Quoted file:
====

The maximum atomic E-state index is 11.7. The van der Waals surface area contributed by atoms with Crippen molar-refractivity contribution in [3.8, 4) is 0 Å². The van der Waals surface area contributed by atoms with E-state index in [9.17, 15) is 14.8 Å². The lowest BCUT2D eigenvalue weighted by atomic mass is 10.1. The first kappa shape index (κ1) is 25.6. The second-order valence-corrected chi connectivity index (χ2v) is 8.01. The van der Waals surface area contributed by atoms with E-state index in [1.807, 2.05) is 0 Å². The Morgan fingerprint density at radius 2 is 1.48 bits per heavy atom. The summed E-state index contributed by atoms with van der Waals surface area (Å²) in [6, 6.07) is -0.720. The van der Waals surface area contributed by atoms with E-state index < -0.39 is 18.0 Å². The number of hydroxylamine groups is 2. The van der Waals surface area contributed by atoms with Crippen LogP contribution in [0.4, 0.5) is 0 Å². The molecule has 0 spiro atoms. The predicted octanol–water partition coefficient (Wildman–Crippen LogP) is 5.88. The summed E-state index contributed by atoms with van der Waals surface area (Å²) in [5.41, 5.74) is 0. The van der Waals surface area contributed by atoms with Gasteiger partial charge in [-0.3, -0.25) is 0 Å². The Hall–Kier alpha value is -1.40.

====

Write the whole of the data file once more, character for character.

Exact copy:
The maximum atomic E-state index is 11.7. The van der Waals surface area contributed by atoms with Crippen molar-refractivity contribution in [3.8, 4) is 0 Å². The van der Waals surface area contributed by atoms with E-state index in [9.17, 15) is 14.8 Å². The lowest BCUT2D eigenvalue weighted by atomic mass is 10.1. The first kappa shape index (κ1) is 25.6. The second-order valence-corrected chi connectivity index (χ2v) is 8.01. The van der Waals surface area contributed by atoms with E-state index in [1.807, 2.05) is 0 Å². The Morgan fingerprint density at radius 2 is 1.48 bits per heavy atom. The summed E-state index contributed by atoms with van der Waals surface area (Å²) in [6, 6.07) is -0.720. The van der Waals surface area contributed by atoms with E-state index < -0.39 is 18.0 Å². The number of hydroxylamine groups is 2. The van der Waals surface area contributed by atoms with Crippen LogP contribution in [0.4, 0.5) is 0 Å². The molecule has 0 spiro atoms. The predicted octanol–water partition coefficient (Wildman–Crippen LogP) is 5.88. The summed E-state index contributed by atoms with van der Waals surface area (Å²) in [5.41, 5.74) is 0. The van der Waals surface area contributed by atoms with Gasteiger partial charge in [-0.3, -0.25) is 0 Å². The Hall–Kier alpha value is -1.40.